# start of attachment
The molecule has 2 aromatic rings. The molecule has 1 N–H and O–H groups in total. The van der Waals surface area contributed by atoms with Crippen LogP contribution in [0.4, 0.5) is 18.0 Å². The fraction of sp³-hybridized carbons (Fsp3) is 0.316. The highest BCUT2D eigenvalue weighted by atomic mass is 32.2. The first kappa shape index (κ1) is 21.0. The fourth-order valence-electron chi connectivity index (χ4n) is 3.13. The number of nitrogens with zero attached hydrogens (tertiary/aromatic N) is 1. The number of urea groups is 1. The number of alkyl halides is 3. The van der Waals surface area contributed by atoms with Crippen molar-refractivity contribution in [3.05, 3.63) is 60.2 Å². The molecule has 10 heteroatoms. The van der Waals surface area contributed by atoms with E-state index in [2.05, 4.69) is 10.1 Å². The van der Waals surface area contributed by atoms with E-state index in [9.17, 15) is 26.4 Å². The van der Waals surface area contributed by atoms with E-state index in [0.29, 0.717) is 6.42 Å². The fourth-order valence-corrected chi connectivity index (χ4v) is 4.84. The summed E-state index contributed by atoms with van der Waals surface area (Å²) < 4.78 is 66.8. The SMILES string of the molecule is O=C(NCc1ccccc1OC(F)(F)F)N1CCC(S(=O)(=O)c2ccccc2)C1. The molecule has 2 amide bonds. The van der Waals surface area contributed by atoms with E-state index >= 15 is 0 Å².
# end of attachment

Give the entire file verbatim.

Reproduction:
The molecule has 2 aromatic rings. The molecule has 1 N–H and O–H groups in total. The van der Waals surface area contributed by atoms with Crippen LogP contribution in [0.4, 0.5) is 18.0 Å². The fraction of sp³-hybridized carbons (Fsp3) is 0.316. The highest BCUT2D eigenvalue weighted by atomic mass is 32.2. The first kappa shape index (κ1) is 21.0. The fourth-order valence-electron chi connectivity index (χ4n) is 3.13. The number of nitrogens with zero attached hydrogens (tertiary/aromatic N) is 1. The number of urea groups is 1. The number of alkyl halides is 3. The van der Waals surface area contributed by atoms with Crippen molar-refractivity contribution in [3.05, 3.63) is 60.2 Å². The molecule has 10 heteroatoms. The van der Waals surface area contributed by atoms with E-state index in [2.05, 4.69) is 10.1 Å². The van der Waals surface area contributed by atoms with E-state index in [9.17, 15) is 26.4 Å². The van der Waals surface area contributed by atoms with E-state index in [0.29, 0.717) is 6.42 Å². The fourth-order valence-corrected chi connectivity index (χ4v) is 4.84. The summed E-state index contributed by atoms with van der Waals surface area (Å²) < 4.78 is 66.8. The SMILES string of the molecule is O=C(NCc1ccccc1OC(F)(F)F)N1CCC(S(=O)(=O)c2ccccc2)C1. The molecule has 2 amide bonds. The van der Waals surface area contributed by atoms with E-state index >= 15 is 0 Å².